Midterm Reading Period, a bright pink letter from Dean Gajewski reminded me, was not meant by the faculty to be a vacation, but rather a time to reflect on one’s academic progress; a time to rest on one’s academic laurels, or, as it were, a time to give one’s self a swift kick in the academic . . . ask your adviser. I was glad to get that letter from Student Academic Services, but it was a tad superfluous, since faculty really don’t seem to need a lot of help in reminding students that Midterm Reading Period is not intended to be a vacation.
When one has 24 theoretically “unscheduled” hours in a day, then, it follows, seven of those hours (to use a popular example from fellow disgruntled MUTH students) should be spent on a test. Seven hours?!
Thank heavens, though, that our lesson teachers don’t expect us to practice very much. We just need to reflect upon what we need to work on, and, well, read . . .
And, being the conscientious students that we all are, our first night will not be spent staying up until 4:00 a.m. and eating really, really nasty frozen pizzas and watching bootlegged movies.
Our second day will not be spent sleeping until 1:28 p.m. and then rushing to put on the first night’s clothes just in time to eat at Downer and not waste our waning grill credit.
At 2:00 p.m. Thursday, we will not sit around and ask ourselves if we should crack open Paradise Lost, but instead read Maxim. Friday afternoon, we will actually go and practice at the Con; we won’t just sit on the couches. And all during this time, we will be working on our seven-hour midterm exam.
At 4:00 p.m. on Thursday, we won’t look up from a Denny’s menu to suddenly realize that our advising session should have begun 15 minutes ago, and the next Appleton city bus won’t arrive for another 15 minutes.
Friday morning, we will not sleep through our rescheduled advising meeting. We will not do this because Friday is the day we intend to really dig in and get stuff done. Friday is our work day. Friday we shall . . . Friday, to be sure, we won’t head out to the mall and get off campus for only the second time all term (the first being Denny’s, of course) at the expense of Mr. Milton or Mr. Midterm Exam.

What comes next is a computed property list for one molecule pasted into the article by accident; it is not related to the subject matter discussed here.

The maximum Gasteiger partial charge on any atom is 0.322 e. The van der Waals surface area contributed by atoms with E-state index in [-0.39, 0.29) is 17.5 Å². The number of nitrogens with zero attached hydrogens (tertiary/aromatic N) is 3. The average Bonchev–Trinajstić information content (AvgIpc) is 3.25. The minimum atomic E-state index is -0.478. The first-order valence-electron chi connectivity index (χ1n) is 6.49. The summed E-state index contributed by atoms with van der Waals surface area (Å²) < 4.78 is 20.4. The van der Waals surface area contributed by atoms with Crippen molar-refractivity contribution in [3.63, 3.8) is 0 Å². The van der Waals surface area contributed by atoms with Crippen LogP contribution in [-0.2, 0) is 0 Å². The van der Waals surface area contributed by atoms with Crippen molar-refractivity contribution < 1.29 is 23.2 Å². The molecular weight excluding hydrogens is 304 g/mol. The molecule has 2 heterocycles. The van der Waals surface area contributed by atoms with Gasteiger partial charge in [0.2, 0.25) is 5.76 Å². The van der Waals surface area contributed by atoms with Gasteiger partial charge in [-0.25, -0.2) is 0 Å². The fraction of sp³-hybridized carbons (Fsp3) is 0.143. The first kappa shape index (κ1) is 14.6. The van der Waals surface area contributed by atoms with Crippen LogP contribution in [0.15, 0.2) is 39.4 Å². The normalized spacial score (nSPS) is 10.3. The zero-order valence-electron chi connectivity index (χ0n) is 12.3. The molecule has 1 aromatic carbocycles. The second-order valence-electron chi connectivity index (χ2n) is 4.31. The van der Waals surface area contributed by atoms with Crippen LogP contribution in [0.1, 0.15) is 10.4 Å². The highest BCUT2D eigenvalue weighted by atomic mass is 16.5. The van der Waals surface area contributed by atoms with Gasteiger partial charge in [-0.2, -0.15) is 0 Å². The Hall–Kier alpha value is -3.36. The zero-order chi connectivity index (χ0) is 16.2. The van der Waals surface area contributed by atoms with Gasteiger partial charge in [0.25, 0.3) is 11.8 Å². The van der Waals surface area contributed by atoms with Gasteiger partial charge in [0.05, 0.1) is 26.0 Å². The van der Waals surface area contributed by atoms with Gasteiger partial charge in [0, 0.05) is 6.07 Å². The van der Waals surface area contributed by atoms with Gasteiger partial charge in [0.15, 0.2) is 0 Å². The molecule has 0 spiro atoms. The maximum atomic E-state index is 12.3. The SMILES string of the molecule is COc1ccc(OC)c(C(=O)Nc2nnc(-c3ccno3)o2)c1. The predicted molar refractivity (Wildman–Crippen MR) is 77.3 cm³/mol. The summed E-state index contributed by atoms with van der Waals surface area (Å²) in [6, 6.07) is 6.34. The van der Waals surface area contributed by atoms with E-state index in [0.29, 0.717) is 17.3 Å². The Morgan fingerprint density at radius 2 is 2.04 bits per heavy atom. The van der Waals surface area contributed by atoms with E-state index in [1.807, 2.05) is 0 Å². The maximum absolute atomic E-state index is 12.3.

And if by some colossal conspiracy of the fates we don’t finish all of our work Friday, then surely Saturday will become the work day.
We will not end up staying up late and then wake up at 12:57 p.m. and rush to brunch and then we will not watch a college football game.
Saturday night, too, we will go to bed early, in case there is, by some miracle, some work left to finish on Sunday.
And if we don’t by some chance get to bed precisely as we expected Saturday night, perhaps we will wake up a tad late on Sunday. And surely there will be no good NFL games on.
We will not pull an all-nighter Sunday evening for our MWF 8:30 class.
Instead, we will have reflected on our academic plans in general, and even get a jumpstart on the sixth-week syllabi.
But the irony of the reading period is that the students who need it the most—who are behind the most coming into midterms—are the same students who will attempt to slack off over reading period. Is that, though, necessarily negative?
Professors, understandably, seem often to view the period simply as a lectureless interval. Those students who slack can’t really be blamed though. Is slacking really all that bad?
I’m of the firm belief that, this weekend, Maxim will help cleanse the palette for Milton; that Radiohead will allow us to relax for Rachmaninoff; that Denny’s will allow us to tolerate Downer until Thanksgiving.
So reflect this weekend, and if you have the means to escape to Barbados, anyone complaining about your absence does so out of pure jealousy.
As for the rest of us, who have been assigned a full weekend’s worth of work, here’s to wasting time and waking up just in time for lunch.